View Full Version : Modifying the look of HyperVoxel blending?

07-03-2018, 01:39 AM

Is it possible to better control the look of blending between HV nodes (or the new Volume/Shape/etc Primitives) apart from the Blending Scale value? I'm after a solid looking surface with larger attraction distance but with a thinner "bridge" between metaballs. So less like glue blobs and more like those visualisations of connections between brain cells (but regular, not distorted). Any ideas will be much appreciated. Thanks.


07-04-2018, 12:53 AM
You can change the shape of the HVs or Volumetric primitives, but I don't think there's any way to change the behavior of the Blending mode. Are HVs / volumetrics required in this case, or could you model them geometrically?


07-04-2018, 02:37 AM
The HVs are not required but I'd like to have an option of animating them, similarly to this 2D example (https://codepen.io/znak/details/jKRWxy/).

07-04-2018, 05:19 AM
You could as monroepoteet says use geometry, and use morphs to control the blend/ pulling apart.
If you are making it flat and 2d then there won't be any edges showing between the 2 blobs when they pull/ morph apart.

If you have After Effects have a look at this tutorial: https://www.schoolofmotion.com/tutorials/toon-shaded-after-effects

07-04-2018, 05:29 AM
So the idea with morphs would be to have a regular ball and a morphed ball with a pulled side? OK, that could possibly work. But when animating, is it possible to target two objects to themselves, so they rotate towards each other correctly and most importantly activate morph below certain distance?

07-04-2018, 06:21 AM
This (https://www.youtube.com/watch?v=HPKiiSKTvoo&frags=pl%2Cwn) looks like one solution I need to try.

07-04-2018, 10:56 AM
This (https://www.youtube.com/watch?v=HPKiiSKTvoo&frags=pl%2Cwn) looks like one solution I need to try.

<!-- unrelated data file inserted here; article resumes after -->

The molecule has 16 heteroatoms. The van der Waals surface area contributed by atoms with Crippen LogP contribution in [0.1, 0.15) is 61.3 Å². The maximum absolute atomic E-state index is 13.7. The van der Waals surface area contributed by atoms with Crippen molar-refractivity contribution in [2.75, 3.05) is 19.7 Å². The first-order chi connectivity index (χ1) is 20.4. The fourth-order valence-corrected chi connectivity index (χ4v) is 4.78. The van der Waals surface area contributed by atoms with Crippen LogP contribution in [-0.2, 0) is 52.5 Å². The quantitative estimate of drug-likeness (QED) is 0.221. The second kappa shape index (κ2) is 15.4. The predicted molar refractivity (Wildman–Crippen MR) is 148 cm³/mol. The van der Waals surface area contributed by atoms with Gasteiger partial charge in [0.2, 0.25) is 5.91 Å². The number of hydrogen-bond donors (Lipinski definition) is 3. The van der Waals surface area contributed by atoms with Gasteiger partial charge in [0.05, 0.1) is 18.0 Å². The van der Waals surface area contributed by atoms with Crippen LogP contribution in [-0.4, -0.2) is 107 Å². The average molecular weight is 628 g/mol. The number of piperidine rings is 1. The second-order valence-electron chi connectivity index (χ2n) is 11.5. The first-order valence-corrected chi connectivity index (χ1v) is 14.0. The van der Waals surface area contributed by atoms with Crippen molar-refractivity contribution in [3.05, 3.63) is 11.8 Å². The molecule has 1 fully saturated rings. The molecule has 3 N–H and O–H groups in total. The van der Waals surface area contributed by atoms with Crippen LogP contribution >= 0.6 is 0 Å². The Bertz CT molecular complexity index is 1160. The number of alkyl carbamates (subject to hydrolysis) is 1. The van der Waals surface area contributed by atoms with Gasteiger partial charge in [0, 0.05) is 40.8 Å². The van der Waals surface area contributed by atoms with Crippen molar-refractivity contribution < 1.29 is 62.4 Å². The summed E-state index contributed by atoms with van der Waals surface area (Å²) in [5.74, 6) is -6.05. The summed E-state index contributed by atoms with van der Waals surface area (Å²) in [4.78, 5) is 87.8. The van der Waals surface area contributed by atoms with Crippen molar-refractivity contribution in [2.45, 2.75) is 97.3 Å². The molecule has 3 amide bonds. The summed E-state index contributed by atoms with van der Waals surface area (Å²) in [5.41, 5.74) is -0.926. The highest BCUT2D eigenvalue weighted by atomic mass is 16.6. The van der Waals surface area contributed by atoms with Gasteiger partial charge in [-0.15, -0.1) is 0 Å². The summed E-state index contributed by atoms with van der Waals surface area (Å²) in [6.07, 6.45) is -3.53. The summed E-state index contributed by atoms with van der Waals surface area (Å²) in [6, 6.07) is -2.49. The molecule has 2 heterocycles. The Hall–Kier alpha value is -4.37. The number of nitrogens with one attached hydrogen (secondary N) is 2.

and Part 2: https://www.youtube.com/watch?v=hsxPAUGz4YY

07-04-2018, 01:36 PM
Here is a sample scene demonstrating the shape-changing Volumetrics in LW2018.0.5. It may not be the effect you're looking for, but I think it's pretty cool.


Note that this is a very pair-oriented solution - i.e. it cannot work on the multiple targets as shown in the sample motion-graphics video you posted.

It is a fairly complex setup. The Volumetrics (and classic HVs) are spherical shaped (other than Cube or Cone Volumetrics in LW2018), so the only way to shape them is to change the Texture Amplitude. What I did in this case was three basic things:

Use Motion=>Target Item to target each Volumetric Null to the other
Use Motion=>Modifier=>Nodal Motion to change the Z Scale based upon the distance to the other Null
Create a Node network which shapes the Volumetric Texture Amplitude based upon three Gradients

The Target Item setup means the Nulls "point" at each other down the Z axis. The Nodal Motion node graph calculates the Distance to the other Null and scales up the Null on Z. A nice feature of LW2018 Volumetrics is the base Null can be scaled separately in X, Y and Z, stretching the volumetric shape. Classic HV's are scaled "locked" in X, Y and Z.


The Node Network basically has three Gradients ranging from -1 to +1, one for each of X Coordinate, Y Coordinate and Z Coordinate, which are the coordinates of the Volumetric "cloud" before being stretched by the Nodal Motion. The Gradients each have a relatively complex shape to shape the Volumetric to the "stretched" shape, and only the Z Coordinate Gradient is shown below. These are all added together and fed into the Volumetric Amplitude. A LOT of trial and error is required to get the shape I wanted - the Gradients all interact with each other and the value ranges are not intuitive, IMO.

The spider web of node setups using the second set of Gradients is to specify a plain constant for the Texture Amplitude when the Z Scaling is "low" (i.e. around 1.0). This causes the Volumetrics to be spherical until they actually start stretching due to distance, and then the Gradient-based Amplitude takes precedence.


Good luck!

P.S. For another example of creating a complex shape for the volumetric using X, Y and Z gradients, see the cumulonimbus cloud entry posted here: